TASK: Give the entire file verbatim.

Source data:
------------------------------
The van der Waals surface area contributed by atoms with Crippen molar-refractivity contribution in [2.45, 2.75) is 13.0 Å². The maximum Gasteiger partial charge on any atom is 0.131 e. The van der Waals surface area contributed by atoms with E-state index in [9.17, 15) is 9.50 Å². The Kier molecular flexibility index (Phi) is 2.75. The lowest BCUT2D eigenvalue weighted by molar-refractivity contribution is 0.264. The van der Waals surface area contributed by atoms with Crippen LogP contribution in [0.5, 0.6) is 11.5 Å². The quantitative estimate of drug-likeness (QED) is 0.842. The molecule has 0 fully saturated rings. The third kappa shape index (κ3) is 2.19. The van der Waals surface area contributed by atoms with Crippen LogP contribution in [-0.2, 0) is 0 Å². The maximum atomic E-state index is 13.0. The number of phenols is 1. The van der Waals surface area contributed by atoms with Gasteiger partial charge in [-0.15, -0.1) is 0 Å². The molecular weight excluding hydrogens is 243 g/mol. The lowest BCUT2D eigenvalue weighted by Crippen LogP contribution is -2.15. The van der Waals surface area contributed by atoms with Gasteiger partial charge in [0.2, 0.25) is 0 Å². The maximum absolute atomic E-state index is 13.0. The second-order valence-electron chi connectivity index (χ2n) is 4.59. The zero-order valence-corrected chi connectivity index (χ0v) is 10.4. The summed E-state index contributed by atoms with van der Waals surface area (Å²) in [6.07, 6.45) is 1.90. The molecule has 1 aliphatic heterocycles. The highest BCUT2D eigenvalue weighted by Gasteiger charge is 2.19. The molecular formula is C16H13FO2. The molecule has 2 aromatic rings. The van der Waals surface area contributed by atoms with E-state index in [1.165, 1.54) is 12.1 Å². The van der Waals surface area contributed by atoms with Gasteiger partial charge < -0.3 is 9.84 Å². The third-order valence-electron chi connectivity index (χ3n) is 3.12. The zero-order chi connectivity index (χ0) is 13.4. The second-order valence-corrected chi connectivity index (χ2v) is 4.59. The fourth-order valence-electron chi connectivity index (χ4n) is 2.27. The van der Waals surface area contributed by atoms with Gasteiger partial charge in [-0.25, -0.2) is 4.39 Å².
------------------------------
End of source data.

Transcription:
The van der Waals surface area contributed by atoms with Crippen molar-refractivity contribution in [2.45, 2.75) is 13.0 Å². The maximum Gasteiger partial charge on any atom is 0.131 e. The van der Waals surface area contributed by atoms with E-state index in [9.17, 15) is 9.50 Å². The Kier molecular flexibility index (Phi) is 2.75. The lowest BCUT2D eigenvalue weighted by molar-refractivity contribution is 0.264. The van der Waals surface area contributed by atoms with Crippen LogP contribution in [0.5, 0.6) is 11.5 Å². The quantitative estimate of drug-likeness (QED) is 0.842. The molecule has 0 fully saturated rings. The third kappa shape index (κ3) is 2.19. The van der Waals surface area contributed by atoms with Crippen LogP contribution in [-0.2, 0) is 0 Å². The maximum atomic E-state index is 13.0. The number of phenols is 1. The van der Waals surface area contributed by atoms with Gasteiger partial charge in [-0.15, -0.1) is 0 Å². The molecular weight excluding hydrogens is 243 g/mol. The lowest BCUT2D eigenvalue weighted by Crippen LogP contribution is -2.15. The van der Waals surface area contributed by atoms with Gasteiger partial charge in [0.2, 0.25) is 0 Å². The maximum absolute atomic E-state index is 13.0. The second-order valence-electron chi connectivity index (χ2n) is 4.59. The zero-order valence-corrected chi connectivity index (χ0v) is 10.4. The summed E-state index contributed by atoms with van der Waals surface area (Å²) in [6.07, 6.45) is 1.90. The molecule has 1 aliphatic heterocycles. The highest BCUT2D eigenvalue weighted by Gasteiger charge is 2.19. The molecular formula is C16H13FO2. The molecule has 2 aromatic rings. The van der Waals surface area contributed by atoms with E-state index in [1.165, 1.54) is 12.1 Å². The van der Waals surface area contributed by atoms with Gasteiger partial charge < -0.3 is 9.84 Å². The third-order valence-electron chi connectivity index (χ3n) is 3.12. The zero-order chi connectivity index (χ0) is 13.4. The second-order valence-corrected chi connectivity index (χ2v) is 4.59. The fourth-order valence-electron chi connectivity index (χ4n) is 2.27. The van der Waals surface area contributed by atoms with Gasteiger partial charge in [-0.25, -0.2) is 4.39 Å².